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The Spider Myths Site
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General Fallacies

drawing of spider claws
Tip of leg of orbweaving spider, showing claws
   Illustration: J.H. Comstock, 1913

Myth: Spiders have oil on their feet that keeps them from sticking to their own webs.

Fact: Everyone who educates about spiders has heard the question "why don't spiders stick to their webs?" many times. Who first came up with the oil-on-the-feet idea is unknown, but it must have originally been a perfectly reasonable guess, or hypothesis. Since the decades-old origin of this idea, in some circles it's become a dogma. It's been repeated countless times in print and online. There are even classroom lesson plans built around this false "fact".

To quote two of the world's leading experts on spider silk use (Fritz Vollrath and Edward Tillinghast) writing in 1992: "Ecribellate spiders simply tiptoe around the glue, which they deposit in spheroidal globs. When a spider accidentally steps into one of these glue balls, as it sometimes does, it suffers no more inconvenience than a human stepping into a wad of gum. When a fly slams into the web, however, it hits about 50 of the droplets, enough to make it stick." I might add that most spiders don't even make sticky silk, and those that do (mainly orbweavers and cobweb weavers) still have many non-sticky threads in various parts of their webs.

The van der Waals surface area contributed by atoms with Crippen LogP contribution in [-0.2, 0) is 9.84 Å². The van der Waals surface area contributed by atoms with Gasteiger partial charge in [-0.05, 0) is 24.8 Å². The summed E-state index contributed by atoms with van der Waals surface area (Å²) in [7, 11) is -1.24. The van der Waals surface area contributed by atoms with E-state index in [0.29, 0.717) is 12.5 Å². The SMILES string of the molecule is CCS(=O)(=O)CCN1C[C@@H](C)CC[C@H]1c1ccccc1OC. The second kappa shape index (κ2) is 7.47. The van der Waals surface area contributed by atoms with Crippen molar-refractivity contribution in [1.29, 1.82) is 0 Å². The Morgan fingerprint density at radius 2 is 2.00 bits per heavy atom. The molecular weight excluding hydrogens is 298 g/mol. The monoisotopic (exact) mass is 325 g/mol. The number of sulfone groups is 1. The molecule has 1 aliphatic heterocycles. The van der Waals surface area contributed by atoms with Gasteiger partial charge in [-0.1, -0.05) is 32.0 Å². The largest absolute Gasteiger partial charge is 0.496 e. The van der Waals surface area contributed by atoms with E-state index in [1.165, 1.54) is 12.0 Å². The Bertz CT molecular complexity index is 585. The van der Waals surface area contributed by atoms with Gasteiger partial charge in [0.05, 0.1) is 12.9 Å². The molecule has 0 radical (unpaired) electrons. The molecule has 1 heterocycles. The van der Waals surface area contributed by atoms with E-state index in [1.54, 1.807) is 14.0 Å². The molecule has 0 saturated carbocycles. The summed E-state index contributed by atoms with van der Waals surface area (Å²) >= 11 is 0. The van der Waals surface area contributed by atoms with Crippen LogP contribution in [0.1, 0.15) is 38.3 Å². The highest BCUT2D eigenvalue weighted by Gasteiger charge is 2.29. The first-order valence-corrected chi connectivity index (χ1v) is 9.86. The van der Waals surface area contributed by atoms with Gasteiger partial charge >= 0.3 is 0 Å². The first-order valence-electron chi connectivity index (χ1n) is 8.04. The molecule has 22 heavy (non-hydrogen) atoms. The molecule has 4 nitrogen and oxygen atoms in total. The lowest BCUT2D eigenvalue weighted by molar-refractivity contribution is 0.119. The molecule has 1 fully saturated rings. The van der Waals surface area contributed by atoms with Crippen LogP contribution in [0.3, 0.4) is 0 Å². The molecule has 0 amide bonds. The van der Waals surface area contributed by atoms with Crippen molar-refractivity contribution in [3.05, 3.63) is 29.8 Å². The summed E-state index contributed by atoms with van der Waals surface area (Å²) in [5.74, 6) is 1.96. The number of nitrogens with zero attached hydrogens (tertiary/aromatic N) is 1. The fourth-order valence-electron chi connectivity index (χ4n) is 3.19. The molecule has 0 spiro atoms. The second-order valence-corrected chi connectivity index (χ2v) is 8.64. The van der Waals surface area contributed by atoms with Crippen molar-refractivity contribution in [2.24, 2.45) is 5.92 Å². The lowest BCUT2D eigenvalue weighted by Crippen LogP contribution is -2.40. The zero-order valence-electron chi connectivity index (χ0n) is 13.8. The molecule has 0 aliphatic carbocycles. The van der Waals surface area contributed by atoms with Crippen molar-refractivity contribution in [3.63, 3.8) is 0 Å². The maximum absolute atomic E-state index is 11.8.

To clinch the matter, investigators have found no oil-secreting glands opening on spider tarsi (end segments of legs). One unique feature web-making spiders do have on their tarsi is a third claw opposable to certain specialized bristles, enabling them to grasp individual threads. No insect has more than two tarsal claws per leg, and most are helpless in a web.

I'm indebted to Ohio University arachnologist Jerome Rovner for the germ of this article.

Text © 2008, Burke Museum of Natural History & Culture,
University of Washington, Box 353010, Seattle, WA 98195, USA
Phone: 206-543-5590
Photos © as credited
Queries to Spider Myths author, Rod Crawford

This page last updated 2 September, 2010

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